Friday, January 05, 2007

Finally, some hot giant amphicoelian action

[click for larger version. Diagram produced by Ken Carpenter]


After years of suffering all-too-brief mentions, asides and speculative remarks, the oft-alluded-to but long-neglected gigantic diplodocoid sauropod Amphicoelias fragillimus has been re-examined. Named by Edward Drinker Cope in 1878, it is known only from scant material (a single partial vertebra and fragment of femur) that – to make a bad situation worse – was somehow lost prior to the 1920s. But scant and lost or not, this material shows that A. fragillimus was immense, and in fact the most immense of all mega-sauropods. Full post to follow soon…

Thanks to Mike P. Taylor for the heads-up.

And for the latest news on Tetrapod Zoology do go here.

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Blogger Ivan said...

Hooray! Giant sauropods! I can hardly wait. Hurry up! =D

2:33 AM  
Anonymous Anonymous said...

I've heard something about Amphicoelias being a forgery, especially with the physical remains gone. Is there any truth in this?

4:05 PM  
Blogger Darren Naish said...

Yo Nemo. Indeed some scepticism towards the reality of Amphicoelias fragillimus has been voiced on occasion (including by me). However, there is good reason to think that the type specimen really existed.. all will be revealed.

10:22 PM  
Anonymous Anonymous said...

Thanks Darren, I'm waiting for the post, then.

6:30 PM  
Anonymous Anonymous said...

I hope writing this post won't take as long as the beast was! I CAN'T WAIT ANYMORE!!! *shivering with withdrawal*

1:55 PM  
Blogger Peter Mc said...

Not surprised that went extinct: never fit two of those on the ark. Imagine finding a whole skeleton...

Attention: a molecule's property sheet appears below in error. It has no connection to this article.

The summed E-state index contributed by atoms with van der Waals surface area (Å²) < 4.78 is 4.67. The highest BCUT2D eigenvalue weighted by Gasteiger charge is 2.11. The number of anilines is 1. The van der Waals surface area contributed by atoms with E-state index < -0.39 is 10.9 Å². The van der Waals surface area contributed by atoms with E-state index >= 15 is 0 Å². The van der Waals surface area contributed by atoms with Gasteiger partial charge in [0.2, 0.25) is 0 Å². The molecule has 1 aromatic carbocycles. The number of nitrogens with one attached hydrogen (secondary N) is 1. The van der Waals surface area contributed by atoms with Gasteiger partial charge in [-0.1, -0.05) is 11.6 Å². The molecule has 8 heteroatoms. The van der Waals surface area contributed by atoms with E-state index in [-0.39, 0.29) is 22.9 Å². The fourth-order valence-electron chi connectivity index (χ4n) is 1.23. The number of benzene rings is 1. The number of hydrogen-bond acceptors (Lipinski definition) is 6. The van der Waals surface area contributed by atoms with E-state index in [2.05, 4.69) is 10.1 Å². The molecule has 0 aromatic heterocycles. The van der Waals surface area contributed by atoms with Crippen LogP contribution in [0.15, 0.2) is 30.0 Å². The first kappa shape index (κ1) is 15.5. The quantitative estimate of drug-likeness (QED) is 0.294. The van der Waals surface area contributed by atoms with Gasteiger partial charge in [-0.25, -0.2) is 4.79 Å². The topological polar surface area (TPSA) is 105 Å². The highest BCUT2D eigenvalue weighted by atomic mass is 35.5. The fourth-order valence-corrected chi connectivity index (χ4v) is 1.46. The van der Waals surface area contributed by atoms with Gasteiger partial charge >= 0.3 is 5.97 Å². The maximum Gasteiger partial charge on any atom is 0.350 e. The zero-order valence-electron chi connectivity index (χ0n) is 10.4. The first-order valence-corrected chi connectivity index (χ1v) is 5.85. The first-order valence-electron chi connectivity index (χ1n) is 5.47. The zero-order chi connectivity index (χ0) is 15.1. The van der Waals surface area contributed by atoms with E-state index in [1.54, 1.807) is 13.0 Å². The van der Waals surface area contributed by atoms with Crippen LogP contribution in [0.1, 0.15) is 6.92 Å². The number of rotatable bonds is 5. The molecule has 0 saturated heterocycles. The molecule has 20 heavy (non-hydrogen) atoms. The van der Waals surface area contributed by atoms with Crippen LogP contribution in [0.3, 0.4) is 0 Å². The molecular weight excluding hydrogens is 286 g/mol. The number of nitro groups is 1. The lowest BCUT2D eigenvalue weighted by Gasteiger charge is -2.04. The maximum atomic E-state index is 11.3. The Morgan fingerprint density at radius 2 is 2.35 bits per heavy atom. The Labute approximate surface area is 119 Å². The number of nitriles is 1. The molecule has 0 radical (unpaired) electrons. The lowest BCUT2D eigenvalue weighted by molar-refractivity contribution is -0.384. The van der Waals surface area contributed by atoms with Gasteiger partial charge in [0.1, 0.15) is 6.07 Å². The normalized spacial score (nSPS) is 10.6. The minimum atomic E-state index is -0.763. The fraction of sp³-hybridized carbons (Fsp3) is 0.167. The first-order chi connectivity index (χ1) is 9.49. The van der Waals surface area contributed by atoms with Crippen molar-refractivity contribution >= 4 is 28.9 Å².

4:26 PM  
Blogger Michael said...


I've always wondered how paleontologists are able to say so much about a creature from one or a few bones, such as the single vertebra in this case. I'm guessing one would compare the bones to the corresponding bones of another, closely related species of which there is more material, then extrapolate. That approach sounds pretty speculative to me. (Please understand that I'm not knocking paleontology. As an optical scientist, I'm just not professionally familiar with this kind of science.) Can you talk about this issue in your full post on the giant critter?

8:53 PM  
Anonymous Anonymous said...

Ah the joys of extrapolating. What always annoyed me in this animal was the name. For such a wondrous beast _Amphicoelias fragillimus_ is a terrible name indeed.

There are some cool names like Seismosaurus, the best name yet, but wasted on a "small" beast.

11:04 PM  
Anonymous Anonymous said...

Well, it was thought to belong to the genus Amphicoelias which had already been named for a rather small diplodocid, and it is "most fragile" in incorrect Latin. The genus assignment is probably not based on sufficient evidence, which means that someone should publish a new one, but we'll probably read all about that soon :-)

I don't like the name Seismosaurus all that much. First of all, the animal is not a lizard, and like elephants, sauropods apparently didn't trample.

2:23 PM  

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